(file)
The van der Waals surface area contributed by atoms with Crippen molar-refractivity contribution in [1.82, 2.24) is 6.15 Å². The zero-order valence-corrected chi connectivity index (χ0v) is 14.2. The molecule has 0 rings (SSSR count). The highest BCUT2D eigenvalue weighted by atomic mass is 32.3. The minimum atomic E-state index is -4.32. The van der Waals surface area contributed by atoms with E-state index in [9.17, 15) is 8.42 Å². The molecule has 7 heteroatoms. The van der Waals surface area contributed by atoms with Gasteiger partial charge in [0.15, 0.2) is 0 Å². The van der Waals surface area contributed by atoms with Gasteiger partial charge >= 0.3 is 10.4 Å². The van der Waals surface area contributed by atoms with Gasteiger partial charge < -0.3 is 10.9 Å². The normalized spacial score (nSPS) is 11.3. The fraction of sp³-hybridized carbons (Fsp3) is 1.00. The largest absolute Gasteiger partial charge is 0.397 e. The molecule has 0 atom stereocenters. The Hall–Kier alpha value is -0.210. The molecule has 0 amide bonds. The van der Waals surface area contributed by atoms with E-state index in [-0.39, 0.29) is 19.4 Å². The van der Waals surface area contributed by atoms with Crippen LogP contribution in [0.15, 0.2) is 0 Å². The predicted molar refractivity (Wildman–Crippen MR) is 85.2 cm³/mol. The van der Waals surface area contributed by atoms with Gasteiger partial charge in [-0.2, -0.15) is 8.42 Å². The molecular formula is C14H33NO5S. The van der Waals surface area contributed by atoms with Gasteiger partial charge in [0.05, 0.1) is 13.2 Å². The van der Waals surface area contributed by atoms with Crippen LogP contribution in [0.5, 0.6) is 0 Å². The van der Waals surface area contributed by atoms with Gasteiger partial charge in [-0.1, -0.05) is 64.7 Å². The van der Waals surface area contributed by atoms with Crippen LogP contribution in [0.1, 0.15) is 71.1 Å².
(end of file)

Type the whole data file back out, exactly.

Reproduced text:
The van der Waals surface area contributed by atoms with Crippen molar-refractivity contribution in [1.82, 2.24) is 6.15 Å². The zero-order valence-corrected chi connectivity index (χ0v) is 14.2. The molecule has 0 rings (SSSR count). The highest BCUT2D eigenvalue weighted by atomic mass is 32.3. The minimum atomic E-state index is -4.32. The van der Waals surface area contributed by atoms with E-state index in [9.17, 15) is 8.42 Å². The molecule has 7 heteroatoms. The van der Waals surface area contributed by atoms with Gasteiger partial charge in [0.15, 0.2) is 0 Å². The van der Waals surface area contributed by atoms with Gasteiger partial charge >= 0.3 is 10.4 Å². The van der Waals surface area contributed by atoms with Gasteiger partial charge < -0.3 is 10.9 Å². The normalized spacial score (nSPS) is 11.3. The fraction of sp³-hybridized carbons (Fsp3) is 1.00. The largest absolute Gasteiger partial charge is 0.397 e. The molecule has 0 atom stereocenters. The Hall–Kier alpha value is -0.210. The molecule has 0 amide bonds. The van der Waals surface area contributed by atoms with E-state index in [-0.39, 0.29) is 19.4 Å². The van der Waals surface area contributed by atoms with Crippen LogP contribution in [0.15, 0.2) is 0 Å². The predicted molar refractivity (Wildman–Crippen MR) is 85.2 cm³/mol. The van der Waals surface area contributed by atoms with Gasteiger partial charge in [-0.2, -0.15) is 8.42 Å². The molecular formula is C14H33NO5S. The van der Waals surface area contributed by atoms with Gasteiger partial charge in [0.05, 0.1) is 13.2 Å². The van der Waals surface area contributed by atoms with Crippen LogP contribution in [0.5, 0.6) is 0 Å². The van der Waals surface area contributed by atoms with Gasteiger partial charge in [-0.1, -0.05) is 64.7 Å². The van der Waals surface area contributed by atoms with Crippen LogP contribution in [0.1, 0.15) is 71.1 Å².